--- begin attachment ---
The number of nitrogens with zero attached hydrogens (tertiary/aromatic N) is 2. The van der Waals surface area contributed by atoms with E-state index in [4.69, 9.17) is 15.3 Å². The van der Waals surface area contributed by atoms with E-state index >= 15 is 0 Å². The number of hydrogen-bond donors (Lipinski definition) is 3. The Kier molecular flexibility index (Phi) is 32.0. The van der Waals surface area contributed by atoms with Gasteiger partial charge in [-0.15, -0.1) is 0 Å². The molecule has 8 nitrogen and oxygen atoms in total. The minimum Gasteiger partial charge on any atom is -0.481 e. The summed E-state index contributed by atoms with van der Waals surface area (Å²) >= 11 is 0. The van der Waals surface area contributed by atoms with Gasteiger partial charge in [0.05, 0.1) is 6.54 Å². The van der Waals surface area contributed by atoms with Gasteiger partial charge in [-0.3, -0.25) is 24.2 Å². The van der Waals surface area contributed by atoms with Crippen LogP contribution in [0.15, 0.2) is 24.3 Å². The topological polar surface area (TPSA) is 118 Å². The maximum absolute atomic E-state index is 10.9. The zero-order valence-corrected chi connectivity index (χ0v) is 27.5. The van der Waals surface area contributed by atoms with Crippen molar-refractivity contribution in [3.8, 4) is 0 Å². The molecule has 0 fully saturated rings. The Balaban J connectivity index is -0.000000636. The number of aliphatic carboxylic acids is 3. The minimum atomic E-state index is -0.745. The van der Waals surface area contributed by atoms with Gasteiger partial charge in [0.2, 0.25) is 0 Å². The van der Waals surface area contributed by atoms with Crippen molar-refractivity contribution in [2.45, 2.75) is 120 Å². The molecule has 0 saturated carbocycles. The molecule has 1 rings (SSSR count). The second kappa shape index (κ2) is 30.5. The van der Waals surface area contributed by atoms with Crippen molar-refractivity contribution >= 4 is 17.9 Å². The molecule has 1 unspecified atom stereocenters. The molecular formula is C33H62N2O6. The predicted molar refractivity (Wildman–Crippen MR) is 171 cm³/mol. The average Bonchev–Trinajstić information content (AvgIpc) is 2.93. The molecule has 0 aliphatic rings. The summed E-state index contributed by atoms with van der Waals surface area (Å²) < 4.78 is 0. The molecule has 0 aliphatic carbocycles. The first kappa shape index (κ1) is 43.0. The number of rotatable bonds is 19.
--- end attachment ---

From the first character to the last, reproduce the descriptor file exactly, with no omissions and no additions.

The number of nitrogens with zero attached hydrogens (tertiary/aromatic N) is 2. The van der Waals surface area contributed by atoms with E-state index in [4.69, 9.17) is 15.3 Å². The van der Waals surface area contributed by atoms with E-state index >= 15 is 0 Å². The number of hydrogen-bond donors (Lipinski definition) is 3. The Kier molecular flexibility index (Phi) is 32.0. The van der Waals surface area contributed by atoms with Gasteiger partial charge in [-0.15, -0.1) is 0 Å². The molecule has 8 nitrogen and oxygen atoms in total. The minimum Gasteiger partial charge on any atom is -0.481 e. The summed E-state index contributed by atoms with van der Waals surface area (Å²) >= 11 is 0. The van der Waals surface area contributed by atoms with Gasteiger partial charge in [0.05, 0.1) is 6.54 Å². The van der Waals surface area contributed by atoms with Gasteiger partial charge in [-0.3, -0.25) is 24.2 Å². The van der Waals surface area contributed by atoms with Crippen LogP contribution in [0.15, 0.2) is 24.3 Å². The topological polar surface area (TPSA) is 118 Å². The maximum absolute atomic E-state index is 10.9. The zero-order valence-corrected chi connectivity index (χ0v) is 27.5. The van der Waals surface area contributed by atoms with Crippen molar-refractivity contribution in [3.8, 4) is 0 Å². The molecule has 0 fully saturated rings. The Balaban J connectivity index is -0.000000636. The number of aliphatic carboxylic acids is 3. The minimum atomic E-state index is -0.745. The van der Waals surface area contributed by atoms with Gasteiger partial charge in [0.2, 0.25) is 0 Å². The van der Waals surface area contributed by atoms with Crippen molar-refractivity contribution in [2.45, 2.75) is 120 Å². The molecule has 0 saturated carbocycles. The molecule has 1 rings (SSSR count). The second kappa shape index (κ2) is 30.5. The van der Waals surface area contributed by atoms with Crippen molar-refractivity contribution >= 4 is 17.9 Å². The molecule has 1 unspecified atom stereocenters. The molecular formula is C33H62N2O6. The predicted molar refractivity (Wildman–Crippen MR) is 171 cm³/mol. The average Bonchev–Trinajstić information content (AvgIpc) is 2.93. The molecule has 0 aliphatic rings. The summed E-state index contributed by atoms with van der Waals surface area (Å²) < 4.78 is 0. The molecule has 0 aliphatic carbocycles. The first kappa shape index (κ1) is 43.0. The number of rotatable bonds is 19.